This article first appeared at TheNewAmerican.com on Friday, August 29, 2014:
With gasoline prices averaging, according to the AAA Motor Club, just $3.43 a gallon as of August 28, Clifford Krauss celebrated the “new American oil bonanza” in an article for the New York Times. Unfortunately, Krause is behind the times and only half right. The “new” American oil bonanza is not new, nor is it confined to oil. The first economical natural gas shale fracture was completed in 1998 by George Mitchell’s company, Mitchell Energy, using slick water fracturing. Since then, natural gas from shale has been the fastest growing contributor to total primary energy in the United States, with crude oil extraction from shale right behind.
Happily, Krause got the rest of it right when he noted that
these are the lowest gasoline prices of any Labor Day weekend since 2010 and, without the development of fracking and horizontal drilling, gasoline prices would probably be twice what they currently are.
The combined oil production of the three largest oil fields in the United States — Bakken, Eagle Ford, and Permian Basin — is nearly 4.5 million barrels per day, up from just one million barrels per day as recently as 2008. In July of that year, the average price per gallon of regular gasoline in the United States was $4.11.
So, with all of that increased production, why haven’t gasoline prices dropped even further?
Part of the answer is the turmoil in the Middle East, which has removed from world supply an estimated 2.8 million barrels a day. Part of the answer is the enormous increase in demand for energy across the planet. According to the Energy Information Agency and the U.S. Department of Agriculture, the world’s gross domestic product (GDP) has increased by more than 24 percent in just the last 10 years, while energy supply has increased less than five percent in that same period. Put simply, the enormous increases in energy supply in the United States have not been enough to keep up with the world’s demand for energy.
And then there are federal and state excise taxes. On the federal level they add 18.4 cents to each gallon of gas, while on the state level they add between 30 and 70 cents per gallon, depending on the state. For example, Alaska’s gasoline tax is 30.8 cents per gallon while California’s is 71.3 cents. The cheapest places to buy gas in the United States are in the southeast states of South Carolina, Mississippi, Virginia, Louisiana, and Alabama, where gas is less than $3.20 a gallon. On the other end of the scale, in Alaska gas is $4 a gallon, while gas in Hawaii is more than $4.28 a gallon.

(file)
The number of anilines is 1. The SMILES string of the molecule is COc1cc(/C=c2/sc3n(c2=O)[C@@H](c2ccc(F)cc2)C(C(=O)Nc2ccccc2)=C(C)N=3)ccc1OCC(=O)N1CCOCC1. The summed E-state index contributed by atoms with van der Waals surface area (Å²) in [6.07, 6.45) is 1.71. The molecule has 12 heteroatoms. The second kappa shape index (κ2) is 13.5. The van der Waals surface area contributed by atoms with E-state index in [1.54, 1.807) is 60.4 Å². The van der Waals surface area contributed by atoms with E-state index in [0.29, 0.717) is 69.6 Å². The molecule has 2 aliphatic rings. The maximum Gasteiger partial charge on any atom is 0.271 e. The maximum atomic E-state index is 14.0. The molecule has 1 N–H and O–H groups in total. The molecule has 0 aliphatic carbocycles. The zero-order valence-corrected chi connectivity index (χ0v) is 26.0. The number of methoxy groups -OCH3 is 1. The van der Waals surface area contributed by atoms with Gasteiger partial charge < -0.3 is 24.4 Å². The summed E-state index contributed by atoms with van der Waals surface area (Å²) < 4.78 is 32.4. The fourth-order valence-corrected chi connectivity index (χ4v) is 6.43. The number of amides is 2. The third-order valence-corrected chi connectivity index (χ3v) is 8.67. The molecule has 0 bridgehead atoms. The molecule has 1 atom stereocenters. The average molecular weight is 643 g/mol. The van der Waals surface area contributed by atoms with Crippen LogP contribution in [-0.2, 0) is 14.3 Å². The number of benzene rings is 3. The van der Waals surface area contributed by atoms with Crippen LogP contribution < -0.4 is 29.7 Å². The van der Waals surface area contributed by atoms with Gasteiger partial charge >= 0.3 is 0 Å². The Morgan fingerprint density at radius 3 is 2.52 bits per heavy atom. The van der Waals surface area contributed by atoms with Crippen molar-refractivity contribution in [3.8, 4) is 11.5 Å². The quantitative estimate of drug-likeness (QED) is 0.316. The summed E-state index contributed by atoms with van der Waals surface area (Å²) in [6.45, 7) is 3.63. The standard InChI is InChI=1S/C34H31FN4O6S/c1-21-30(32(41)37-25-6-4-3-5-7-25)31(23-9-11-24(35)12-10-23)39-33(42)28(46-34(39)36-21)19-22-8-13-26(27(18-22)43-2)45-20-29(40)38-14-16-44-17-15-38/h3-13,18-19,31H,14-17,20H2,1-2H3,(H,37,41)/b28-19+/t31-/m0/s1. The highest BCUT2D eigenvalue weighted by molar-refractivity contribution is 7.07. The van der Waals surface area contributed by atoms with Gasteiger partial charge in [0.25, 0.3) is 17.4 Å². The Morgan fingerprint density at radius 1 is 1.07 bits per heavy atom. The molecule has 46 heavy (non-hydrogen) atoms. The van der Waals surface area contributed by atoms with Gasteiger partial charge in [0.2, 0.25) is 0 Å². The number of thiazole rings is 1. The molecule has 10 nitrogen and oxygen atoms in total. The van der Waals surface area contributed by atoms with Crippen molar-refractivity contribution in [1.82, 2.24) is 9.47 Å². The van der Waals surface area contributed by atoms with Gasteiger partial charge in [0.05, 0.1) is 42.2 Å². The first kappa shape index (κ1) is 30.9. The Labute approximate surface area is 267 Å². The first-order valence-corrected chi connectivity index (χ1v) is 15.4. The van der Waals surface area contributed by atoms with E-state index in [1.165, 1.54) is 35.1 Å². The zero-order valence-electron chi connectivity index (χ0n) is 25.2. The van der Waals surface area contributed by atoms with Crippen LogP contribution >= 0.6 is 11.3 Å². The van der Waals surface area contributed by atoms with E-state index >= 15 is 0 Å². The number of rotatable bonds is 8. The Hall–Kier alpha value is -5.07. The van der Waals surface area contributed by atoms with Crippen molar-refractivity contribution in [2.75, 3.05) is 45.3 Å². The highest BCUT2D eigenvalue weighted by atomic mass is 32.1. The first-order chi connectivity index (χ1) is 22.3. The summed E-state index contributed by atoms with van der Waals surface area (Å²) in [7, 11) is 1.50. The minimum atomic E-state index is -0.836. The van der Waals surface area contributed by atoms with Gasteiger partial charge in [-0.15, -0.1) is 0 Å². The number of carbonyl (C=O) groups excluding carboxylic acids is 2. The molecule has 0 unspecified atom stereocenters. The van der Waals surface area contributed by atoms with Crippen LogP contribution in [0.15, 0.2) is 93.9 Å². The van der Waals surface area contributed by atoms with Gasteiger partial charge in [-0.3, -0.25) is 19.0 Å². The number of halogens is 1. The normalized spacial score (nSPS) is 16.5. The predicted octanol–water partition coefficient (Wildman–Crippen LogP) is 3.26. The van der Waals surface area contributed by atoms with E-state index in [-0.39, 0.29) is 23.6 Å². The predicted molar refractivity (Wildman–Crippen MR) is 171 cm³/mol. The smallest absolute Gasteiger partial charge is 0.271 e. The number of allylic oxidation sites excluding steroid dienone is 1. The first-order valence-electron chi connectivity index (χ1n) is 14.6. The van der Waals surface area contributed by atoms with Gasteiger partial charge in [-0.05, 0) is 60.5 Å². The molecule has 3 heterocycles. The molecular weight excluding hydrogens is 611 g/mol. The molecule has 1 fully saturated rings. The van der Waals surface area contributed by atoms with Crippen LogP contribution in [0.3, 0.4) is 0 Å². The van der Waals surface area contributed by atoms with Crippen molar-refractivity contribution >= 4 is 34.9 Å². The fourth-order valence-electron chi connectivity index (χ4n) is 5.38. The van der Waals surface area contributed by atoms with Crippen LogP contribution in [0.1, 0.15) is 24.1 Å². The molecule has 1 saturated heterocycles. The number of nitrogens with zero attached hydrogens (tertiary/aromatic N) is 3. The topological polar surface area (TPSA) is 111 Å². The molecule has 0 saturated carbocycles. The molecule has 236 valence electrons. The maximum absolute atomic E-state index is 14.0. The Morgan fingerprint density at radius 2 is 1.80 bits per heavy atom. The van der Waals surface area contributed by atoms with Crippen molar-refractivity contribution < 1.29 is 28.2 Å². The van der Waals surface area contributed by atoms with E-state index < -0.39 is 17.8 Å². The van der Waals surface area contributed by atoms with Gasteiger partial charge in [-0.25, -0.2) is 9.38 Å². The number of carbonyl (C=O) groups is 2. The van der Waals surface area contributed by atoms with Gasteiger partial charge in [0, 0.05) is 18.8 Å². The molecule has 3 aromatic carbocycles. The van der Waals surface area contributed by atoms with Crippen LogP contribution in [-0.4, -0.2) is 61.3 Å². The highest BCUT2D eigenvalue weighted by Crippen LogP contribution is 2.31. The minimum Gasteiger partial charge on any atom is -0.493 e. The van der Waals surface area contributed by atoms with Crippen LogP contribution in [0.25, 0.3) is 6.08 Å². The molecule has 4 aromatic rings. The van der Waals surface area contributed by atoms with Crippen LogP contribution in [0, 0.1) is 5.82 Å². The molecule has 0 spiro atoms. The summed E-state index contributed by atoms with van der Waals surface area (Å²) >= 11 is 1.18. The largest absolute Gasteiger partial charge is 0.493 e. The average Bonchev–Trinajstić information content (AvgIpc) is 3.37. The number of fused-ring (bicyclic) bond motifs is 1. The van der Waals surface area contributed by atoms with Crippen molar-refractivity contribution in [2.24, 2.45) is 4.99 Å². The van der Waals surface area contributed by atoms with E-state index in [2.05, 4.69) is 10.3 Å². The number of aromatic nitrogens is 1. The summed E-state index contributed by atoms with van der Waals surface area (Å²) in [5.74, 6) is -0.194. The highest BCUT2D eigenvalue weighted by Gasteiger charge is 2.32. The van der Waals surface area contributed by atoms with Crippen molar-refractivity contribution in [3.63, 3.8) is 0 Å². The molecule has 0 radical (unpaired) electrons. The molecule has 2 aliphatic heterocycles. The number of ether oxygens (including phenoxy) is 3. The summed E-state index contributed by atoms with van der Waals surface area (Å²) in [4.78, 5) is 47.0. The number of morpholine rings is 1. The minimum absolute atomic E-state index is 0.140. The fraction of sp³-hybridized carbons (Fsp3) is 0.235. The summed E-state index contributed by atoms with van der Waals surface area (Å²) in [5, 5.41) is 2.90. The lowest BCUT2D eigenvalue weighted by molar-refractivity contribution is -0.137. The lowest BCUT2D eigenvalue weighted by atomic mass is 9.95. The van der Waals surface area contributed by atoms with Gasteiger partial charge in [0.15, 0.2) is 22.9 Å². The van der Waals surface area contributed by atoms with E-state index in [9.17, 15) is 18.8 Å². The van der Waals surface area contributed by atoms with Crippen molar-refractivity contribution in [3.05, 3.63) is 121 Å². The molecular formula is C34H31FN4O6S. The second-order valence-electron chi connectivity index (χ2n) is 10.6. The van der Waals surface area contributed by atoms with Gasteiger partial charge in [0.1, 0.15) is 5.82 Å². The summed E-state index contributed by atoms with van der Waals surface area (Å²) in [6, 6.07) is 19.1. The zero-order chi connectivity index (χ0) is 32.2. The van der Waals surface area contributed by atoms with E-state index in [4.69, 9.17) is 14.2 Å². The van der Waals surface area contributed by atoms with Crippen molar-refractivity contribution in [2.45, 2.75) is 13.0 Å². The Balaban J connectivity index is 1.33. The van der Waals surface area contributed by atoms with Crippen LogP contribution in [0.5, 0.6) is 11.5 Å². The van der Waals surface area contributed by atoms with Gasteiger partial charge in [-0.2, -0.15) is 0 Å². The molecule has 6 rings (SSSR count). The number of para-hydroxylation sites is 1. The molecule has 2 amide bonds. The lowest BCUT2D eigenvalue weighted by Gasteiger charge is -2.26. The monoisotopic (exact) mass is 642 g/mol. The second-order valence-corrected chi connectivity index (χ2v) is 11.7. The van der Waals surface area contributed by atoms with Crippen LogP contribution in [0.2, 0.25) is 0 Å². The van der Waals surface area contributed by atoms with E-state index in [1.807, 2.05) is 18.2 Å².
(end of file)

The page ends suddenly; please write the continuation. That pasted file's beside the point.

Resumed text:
Perhaps a better question to ask is: Why aren’t American motorists paying more for gasoline than they are? After all, in Switzerland citizens pay $7.29 a gallon while drivers in France pay $7.52 a gallon, and drivers in Germany pay $7.72 a gallon. In the United Kingdom, motorists pay $8.09 a gallon, while Italian drivers pay an astonishing $9.12 a gallon. The answer to that question is simple: Despite paying an average of almost 50 cents in federal and state excise taxes per gallon of gas, American drivers are enjoying the benefits of a free market that allowed the development of a technology to access oil and natural gas reserves 10,000 feet below ground that would have otherwise remained locked up. It was the combination of private capital, private property, the rules of law and contracts, and economic incentive that caused George Mitchell to invest the last years of his life and almost all of his money in developing the technology that drivers are enjoying today. “If it weren’t for that,” said Scott Sheffield, chief executive of Pioneer Natural Resources, one of the most aggressive producers in the Eagle Ford Shale development in Texas, “we would be seeing $200 a barrel oil or higher and $7 to $8 gasoline prices.”
Drivers pulling out of their driveway and heading off to enjoy the Labor Day weekend are, without knowing it, enjoying the fruits of private American enterprise, which has not only made their trip possible, but affordable as well.